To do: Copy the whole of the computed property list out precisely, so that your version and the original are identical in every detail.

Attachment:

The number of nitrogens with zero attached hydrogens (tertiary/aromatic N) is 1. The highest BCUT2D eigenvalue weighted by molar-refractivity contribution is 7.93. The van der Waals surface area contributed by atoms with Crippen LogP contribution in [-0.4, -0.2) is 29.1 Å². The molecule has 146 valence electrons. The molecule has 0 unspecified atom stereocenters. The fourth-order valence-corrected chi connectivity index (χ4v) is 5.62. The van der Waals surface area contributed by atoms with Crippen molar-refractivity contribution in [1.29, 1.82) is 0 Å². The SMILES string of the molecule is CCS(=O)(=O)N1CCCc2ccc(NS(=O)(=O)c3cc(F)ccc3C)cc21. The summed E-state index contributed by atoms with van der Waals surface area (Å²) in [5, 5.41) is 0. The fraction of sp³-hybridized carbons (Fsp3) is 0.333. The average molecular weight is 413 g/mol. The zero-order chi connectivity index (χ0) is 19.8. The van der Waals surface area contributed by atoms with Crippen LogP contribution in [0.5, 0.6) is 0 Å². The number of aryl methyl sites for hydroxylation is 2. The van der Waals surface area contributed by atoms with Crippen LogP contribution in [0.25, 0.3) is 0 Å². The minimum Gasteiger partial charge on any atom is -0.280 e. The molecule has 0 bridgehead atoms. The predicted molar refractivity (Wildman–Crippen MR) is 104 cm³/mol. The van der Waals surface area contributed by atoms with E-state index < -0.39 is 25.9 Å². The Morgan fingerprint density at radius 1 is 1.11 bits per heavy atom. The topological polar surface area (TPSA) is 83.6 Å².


The number of nitrogens with zero attached hydrogens (tertiary/aromatic N) is 1. The highest BCUT2D eigenvalue weighted by molar-refractivity contribution is 7.93. The van der Waals surface area contributed by atoms with Crippen LogP contribution in [-0.4, -0.2) is 29.1 Å². The molecule has 146 valence electrons. The molecule has 0 unspecified atom stereocenters. The fourth-order valence-corrected chi connectivity index (χ4v) is 5.62. The van der Waals surface area contributed by atoms with Crippen molar-refractivity contribution in [1.29, 1.82) is 0 Å². The SMILES string of the molecule is CCS(=O)(=O)N1CCCc2ccc(NS(=O)(=O)c3cc(F)ccc3C)cc21. The summed E-state index contributed by atoms with van der Waals surface area (Å²) in [5, 5.41) is 0. The fraction of sp³-hybridized carbons (Fsp3) is 0.333. The average molecular weight is 413 g/mol. The zero-order chi connectivity index (χ0) is 19.8. The van der Waals surface area contributed by atoms with Crippen LogP contribution in [0.5, 0.6) is 0 Å². The number of aryl methyl sites for hydroxylation is 2. The van der Waals surface area contributed by atoms with Crippen LogP contribution in [0.25, 0.3) is 0 Å². The minimum Gasteiger partial charge on any atom is -0.280 e. The molecule has 0 bridgehead atoms. The predicted molar refractivity (Wildman–Crippen MR) is 104 cm³/mol. The van der Waals surface area contributed by atoms with E-state index < -0.39 is 25.9 Å². The Morgan fingerprint density at radius 1 is 1.11 bits per heavy atom. The topological polar surface area (TPSA) is 83.6 Å².